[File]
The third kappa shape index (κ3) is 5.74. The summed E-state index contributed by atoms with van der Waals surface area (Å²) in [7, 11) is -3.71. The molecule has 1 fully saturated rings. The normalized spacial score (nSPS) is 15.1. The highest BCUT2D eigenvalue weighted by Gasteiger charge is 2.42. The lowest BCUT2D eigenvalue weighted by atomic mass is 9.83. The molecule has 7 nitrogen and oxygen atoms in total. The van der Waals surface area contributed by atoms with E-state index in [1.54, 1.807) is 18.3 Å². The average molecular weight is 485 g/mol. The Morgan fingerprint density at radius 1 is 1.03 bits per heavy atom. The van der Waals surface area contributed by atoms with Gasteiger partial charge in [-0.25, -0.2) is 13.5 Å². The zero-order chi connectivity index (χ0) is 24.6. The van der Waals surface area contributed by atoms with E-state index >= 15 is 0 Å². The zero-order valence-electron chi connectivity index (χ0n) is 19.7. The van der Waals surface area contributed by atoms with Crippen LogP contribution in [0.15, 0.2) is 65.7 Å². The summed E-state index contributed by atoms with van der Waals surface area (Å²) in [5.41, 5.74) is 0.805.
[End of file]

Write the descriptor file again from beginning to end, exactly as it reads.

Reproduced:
The third kappa shape index (κ3) is 5.74. The summed E-state index contributed by atoms with van der Waals surface area (Å²) in [7, 11) is -3.71. The molecule has 1 fully saturated rings. The normalized spacial score (nSPS) is 15.1. The highest BCUT2D eigenvalue weighted by Gasteiger charge is 2.42. The lowest BCUT2D eigenvalue weighted by atomic mass is 9.83. The molecule has 7 nitrogen and oxygen atoms in total. The van der Waals surface area contributed by atoms with E-state index in [1.54, 1.807) is 18.3 Å². The average molecular weight is 485 g/mol. The Morgan fingerprint density at radius 1 is 1.03 bits per heavy atom. The van der Waals surface area contributed by atoms with Gasteiger partial charge in [-0.25, -0.2) is 13.5 Å². The zero-order chi connectivity index (χ0) is 24.6. The van der Waals surface area contributed by atoms with E-state index >= 15 is 0 Å². The zero-order valence-electron chi connectivity index (χ0n) is 19.7. The van der Waals surface area contributed by atoms with Crippen LogP contribution in [0.15, 0.2) is 65.7 Å². The summed E-state index contributed by atoms with van der Waals surface area (Å²) in [5.41, 5.74) is 0.805.